RSR Research: Marketing Metrics in the Age of Social Media

Discussion
Mar 09, 2009

By Nikki Baird, Managing Partner, RSR Research

Through a special arrangement,
presented here for discussion is an excerpt of a current article from Retail
Paradox
, Retail Systems Research’s weekly analysis on emerging issues
facing retailers.

Ironically, just as the technology and the
infrastructure is approaching “reasonable” for in-store implementations,
something is happening online: the results of online marketing are becoming
more difficult to measure. Think about it – the metrics that most people
cite for online today are these “surface level”
metrics. Things like “click-throughs” and “page views” –
traffic and conversion. These were the things that we could measure in the
early days of the web.

But now we have Web 2.0 and social networks,
and far more complex sites – all of which are completely underserved by
standard, surface level metrics. Like in the store, traffic and conversion
rates (sound familiar, online marketers?) are only proxies to help us understand
what we really want to know: customer engagement, and how that engagement
translates into sales.

Online clickstream data fills in the blanks
for eCommerce store navigation, but as with stores, it doesn’t give you
the whole picture – and that picture is increasingly difficult to bring
together. I encountered the concept of “the deep Web” just last
week – the enormous amount of content that exists on the Web today but
is not indexed by search engines. Search engines can’t find a lot of this
content because it is dynamically generated – in other words, the “page” that
the search engine would index does not exist until a user creates the need
for it, and the page goes away as soon as the user’s need is done.

Just as there is a “deep Web” there
are “deep metrics,” and marketing has not discovered them yet
– in part because we’ve become so hung up on the metrics we use today that
we’ve forgotten that they were mere (and inadequate) proxies to begin with
– they were simply what we could get. I think we can get more. For example,
some companies on the leading edge of social networking as a business tool
are looking at things like number of “friends” an individual
has, or the rate that a person adds friends on a social networking site,
as a way to understand the relative influence that a single person has.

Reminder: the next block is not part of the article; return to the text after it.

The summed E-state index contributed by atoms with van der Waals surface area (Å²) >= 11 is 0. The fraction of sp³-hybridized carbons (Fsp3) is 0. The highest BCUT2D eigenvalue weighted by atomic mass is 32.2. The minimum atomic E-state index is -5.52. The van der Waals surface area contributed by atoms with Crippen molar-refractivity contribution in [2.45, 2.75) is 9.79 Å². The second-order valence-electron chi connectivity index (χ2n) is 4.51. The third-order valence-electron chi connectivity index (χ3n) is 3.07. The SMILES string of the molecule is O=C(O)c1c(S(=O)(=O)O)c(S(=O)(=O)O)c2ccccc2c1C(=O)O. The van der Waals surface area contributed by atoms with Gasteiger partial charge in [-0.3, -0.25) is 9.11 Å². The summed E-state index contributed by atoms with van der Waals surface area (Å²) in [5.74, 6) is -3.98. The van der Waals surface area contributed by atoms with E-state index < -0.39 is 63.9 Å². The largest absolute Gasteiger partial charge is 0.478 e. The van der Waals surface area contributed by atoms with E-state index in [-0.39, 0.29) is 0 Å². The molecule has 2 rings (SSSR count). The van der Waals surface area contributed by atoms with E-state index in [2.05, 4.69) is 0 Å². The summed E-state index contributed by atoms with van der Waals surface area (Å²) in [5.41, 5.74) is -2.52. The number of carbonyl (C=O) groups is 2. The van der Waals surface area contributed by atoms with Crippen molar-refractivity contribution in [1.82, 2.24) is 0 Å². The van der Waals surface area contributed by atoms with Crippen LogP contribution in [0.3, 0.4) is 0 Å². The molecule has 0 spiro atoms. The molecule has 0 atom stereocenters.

The more you understand a consumer’s influence, the more valuable that
influencer can potentially be for your brand.

Which is an interesting statement to make,
considering concerns over consumer privacy. I can see two futures for metrics:
the pure performance-driven metrics (Did it lift sales? Did people respond?),
and this influencer/social engagement model. They exist at two completely
opposite ends of a spectrum.

At the performance end, the world is reduced
to triggers, behaviors, and context. If you see a behavior in a certain
context, then it doesn’t matter who it is, what the product is, or anything
else – behavior A in context Z results in offer N. And offer N is measured
purely by performance – did the individual respond?

At the influencer end of the spectrum, not
only do we want to know all about you, Ms. Consumer, but we want to know
who your friends are and how much time you spend communicating with them.
It’s all about your profile or persona – or even the multiple personas
that make up “you.” The more we know about you, the better we
will be at meeting your needs.

Discussion Questions: What hurdles do you
see in measuring online metrics around shopper engagement? Do you also
see online driven metrics breaking down into performance-driven criteria
versus influencer/social engagement?

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8 Comments on "RSR Research: Marketing Metrics in the Age of Social Media"


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Joel Warady
Guest
Joel Warady
13 years 2 months ago
There will always be CEOs who will ask their marketing people to supply the metrics, and defend the marketing investment. But as we move into Web 2.0, and social networking, the metrics will be less important, and the chatter will take on a greater significance. Quantitative marketing will always have a place, but the new marketing is more focused on the qualitative side. Take a look at what is happening in real time on Facebook. If an individual has 740 friends (happens all of the time), and one of those friends posts a wall post praising the product, 738 additional people will see the “feed.” Now if each of those people have 100 unique friends, exponentially you can see how the message will be spread. Here is the problem. Because it all happens dynamically, no marketer will ever be able to measure these metrics. Companies will have to live the social networking life before they get it, and once they get it, they will be less concerned about gathering the metrics, and more concerned with… Read more »
Peter Fader
Guest
13 years 2 months ago

There is still so much we need to learn, define, measure, and project about the behavior of each shopper by himself–adding a layer of cross-shopper social engagement is basically useless at this point. In fact, it can be a harmful distraction to retailers and analysts who still know so little about the basic behavior of the subject (and subjects) they are studying.

Let’s walk before we can run–and we’ve barely reached the crawling stage when it comes to in-store shopper behavior.

Anna Murray
Guest
Anna Murray
13 years 2 months ago